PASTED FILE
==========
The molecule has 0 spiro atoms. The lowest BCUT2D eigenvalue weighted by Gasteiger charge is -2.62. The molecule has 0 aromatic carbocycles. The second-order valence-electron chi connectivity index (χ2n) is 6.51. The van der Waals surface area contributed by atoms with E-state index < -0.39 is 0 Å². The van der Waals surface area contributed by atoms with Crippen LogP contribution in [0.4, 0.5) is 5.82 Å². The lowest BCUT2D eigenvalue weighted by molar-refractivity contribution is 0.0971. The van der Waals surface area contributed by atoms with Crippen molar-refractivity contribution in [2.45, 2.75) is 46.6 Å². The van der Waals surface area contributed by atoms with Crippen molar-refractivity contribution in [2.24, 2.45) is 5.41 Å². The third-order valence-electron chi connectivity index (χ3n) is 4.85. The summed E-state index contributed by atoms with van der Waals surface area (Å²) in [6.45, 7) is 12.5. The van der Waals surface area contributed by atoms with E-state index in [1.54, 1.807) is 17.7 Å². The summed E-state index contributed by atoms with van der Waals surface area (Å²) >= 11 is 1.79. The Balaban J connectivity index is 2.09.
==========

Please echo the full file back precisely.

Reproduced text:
The molecule has 0 spiro atoms. The lowest BCUT2D eigenvalue weighted by Gasteiger charge is -2.62. The molecule has 0 aromatic carbocycles. The second-order valence-electron chi connectivity index (χ2n) is 6.51. The van der Waals surface area contributed by atoms with E-state index < -0.39 is 0 Å². The van der Waals surface area contributed by atoms with Crippen LogP contribution in [0.4, 0.5) is 5.82 Å². The lowest BCUT2D eigenvalue weighted by molar-refractivity contribution is 0.0971. The van der Waals surface area contributed by atoms with Crippen molar-refractivity contribution in [2.45, 2.75) is 46.6 Å². The van der Waals surface area contributed by atoms with Crippen molar-refractivity contribution in [2.24, 2.45) is 5.41 Å². The third-order valence-electron chi connectivity index (χ3n) is 4.85. The summed E-state index contributed by atoms with van der Waals surface area (Å²) in [6.45, 7) is 12.5. The van der Waals surface area contributed by atoms with E-state index in [1.54, 1.807) is 17.7 Å². The summed E-state index contributed by atoms with van der Waals surface area (Å²) >= 11 is 1.79. The Balaban J connectivity index is 2.09.